For Ghassan and Sarmad Assali, naturalized Americans from Syria, 14 years of efforts to bring their family to the United States from Damascus unraveled this weekend at the stroke of Donald Trump’s pen.
They had applied in 2003 for Ghassan’s two brothers and their families to join them in Allentown, Pa., where Ghassan works as a dentist. Finally, last month, after an interview in Jordan, the relatives were granted immigrant visas. The Assalis bought and furnished a house for them.
“They landed at 7:45 a.m. Saturday,” said Sarmad, who goes by the name Sue. “We got a call from Philadelphia airport telling us if you’re waiting for somebody they’re not coming out. My husband said, ‘You’re joking.’ ” The family was sent back to Damascus, arriving Sunday night.
Of course, Trump cares nothing for the plight of the Assalis’ Damascus relatives, who arrived about 15 hours after the president signed an executive order on Friday suspending all immigration from Syria and six other mainly Muslim countries, and barring entry of Syrian refugees indefinitely. In fact, he cares nothing for Syria. Trump’s airy mention of creating safe zones in the war-ravaged country was an example of how the American president’s word — the basis of global stability since 1945 — has already ceased to mean anything. It’s noise.
Trump insisted his decision was designed to keep America safe, but the measure was rushed, uncoordinated, sloppy, arbitrary and punitive — the work of an impulsive man driven by anti-Muslim prejudice. Hatched by his inner circle in contempt of normal procedure, it has provoked a crisis. Trump has fired the acting attorney general who questioned its legality.
People are now stranded, many diplomats at the State Department outraged (Trump has told them to quit), allies agitated, artists and athletes disgusted by this un-American act. Former President Barack Obama, scarcely out of office, has dissented.
As my colleague Scott Shane noted, citing studies by Charles Kurzman, a sociologist at the University of North Carolina, no one since 9/11 “has been killed in the United States in a terrorist attack by anyone who emigrated from or whose parents emigrated from Syria, Iraq, Iran, Libya, Somalia, Sudan and Yemen.”
A draft dissent memo circulating at the State Department noted that, “A vanishingly small number of terror attacks on U.S. soil have been committed by foreign nationals who recently entered the United States on an immigrant or nonimmigrant visa.”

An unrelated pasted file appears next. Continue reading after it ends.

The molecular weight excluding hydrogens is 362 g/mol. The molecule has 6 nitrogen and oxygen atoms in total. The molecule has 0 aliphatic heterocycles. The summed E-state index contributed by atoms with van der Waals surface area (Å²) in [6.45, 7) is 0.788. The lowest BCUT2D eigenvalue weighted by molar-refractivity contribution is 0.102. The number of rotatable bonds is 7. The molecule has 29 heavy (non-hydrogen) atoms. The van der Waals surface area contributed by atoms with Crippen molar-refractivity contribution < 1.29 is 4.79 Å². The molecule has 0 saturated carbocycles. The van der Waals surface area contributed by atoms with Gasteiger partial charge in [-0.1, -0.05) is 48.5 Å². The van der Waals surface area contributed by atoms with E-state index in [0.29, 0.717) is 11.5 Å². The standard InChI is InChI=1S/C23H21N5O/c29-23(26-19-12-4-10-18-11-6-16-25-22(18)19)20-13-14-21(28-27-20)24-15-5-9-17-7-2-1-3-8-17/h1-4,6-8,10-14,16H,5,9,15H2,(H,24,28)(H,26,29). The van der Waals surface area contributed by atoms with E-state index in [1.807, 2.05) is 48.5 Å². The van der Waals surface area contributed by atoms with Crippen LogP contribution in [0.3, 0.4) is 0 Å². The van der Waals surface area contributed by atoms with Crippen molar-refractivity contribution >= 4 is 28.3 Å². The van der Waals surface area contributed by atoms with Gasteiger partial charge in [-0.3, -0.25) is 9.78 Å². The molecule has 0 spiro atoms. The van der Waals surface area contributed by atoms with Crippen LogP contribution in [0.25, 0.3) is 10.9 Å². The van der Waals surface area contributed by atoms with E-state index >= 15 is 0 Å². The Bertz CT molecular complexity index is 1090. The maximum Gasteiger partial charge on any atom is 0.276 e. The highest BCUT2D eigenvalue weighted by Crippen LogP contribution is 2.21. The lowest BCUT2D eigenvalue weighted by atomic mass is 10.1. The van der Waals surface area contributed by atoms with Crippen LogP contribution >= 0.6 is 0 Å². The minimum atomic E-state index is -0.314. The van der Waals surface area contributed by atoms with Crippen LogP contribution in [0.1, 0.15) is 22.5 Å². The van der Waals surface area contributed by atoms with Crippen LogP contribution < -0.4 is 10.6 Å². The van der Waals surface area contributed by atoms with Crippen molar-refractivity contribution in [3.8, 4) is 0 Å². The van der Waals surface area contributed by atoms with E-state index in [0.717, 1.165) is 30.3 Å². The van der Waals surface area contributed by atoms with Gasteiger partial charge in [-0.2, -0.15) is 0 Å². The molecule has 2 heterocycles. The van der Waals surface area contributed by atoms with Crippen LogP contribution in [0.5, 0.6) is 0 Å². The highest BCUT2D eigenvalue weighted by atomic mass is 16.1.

It said: “We are better than this ban.” As Benjamin Wittes, a senior fellow at the Brookings Institution, observed of Trump’s order on the Lawfare blog: “This is not a document that will cause hardship and misery because of regrettable incidental impacts on people injured in the pursuit of a public good. It will cause hardship and misery for tens or hundreds of thousands of people because that is precisely what it is intended to do.” And here we get to the president’s character, doubly important when, as in the Trump White House, personality dominates process. For well over a decade Trump hosted a successful TV show that hinged on a spectacle of controlled cruelty — his summary dismissal of a contestant with the words “You’re fired!” All the action built toward the tantalizing moment when Trump brought down the guillotine. No doubt the experience offered him insights into the human fascination with power, as well as the human capacity for pleasure in others’ suffering. Certainly, in just 10 tumultuous days as president of the United States, Trump has demonstrated a streak of gratuitous cruelty. There is no other explanation for such a pointless measure that inflicts so much pain. Here in Britain a petition started this weekend against a planned State visit later this year by Trump has already gained some 1.5 million signatures. The government of Prime Minister Theresa May, desperate for Trump’s favor to offset its Brexit travails, has had to scramble to reassure British dual nationals who may have an Iraqi passport, for example, that they can enter the United States. Sir Mo Farah, the British Olympic gold medalist who was born in Somalia, and whose family lives in the United States, wrote: “On 1st January this year, her majesty the Queen made me a knight of the realm. On 27th January, President Donald Trump seems to have made me an alien.” The measure has given many this feeling they no longer belong. Sanam Naraghi-Anderlini has British and Iranian passports, holds a green card, has an American husband and two American children, and works in Washington as executive director of the International Civil Society Action Network. She told me she’s unsure if she should travel to Germany in a few days on business. “It’s just insane,” she told me. “May talks about Churchill, but it feels like she’s appeasing Trump.” Trump does not retreat. He does not admit mistakes. That is not his style. This month, in tweets, he has written, “Are we living in Nazi Germany?” and he has accused two prominent and dissenting Republican senators of “always looking to start World War III.” Impetuosity allied to cruelty combined with immense power equals trouble. The current storm would cause a normal man who’s a neophyte in a big job to reflect on other approaches. But is anything about Trump normal?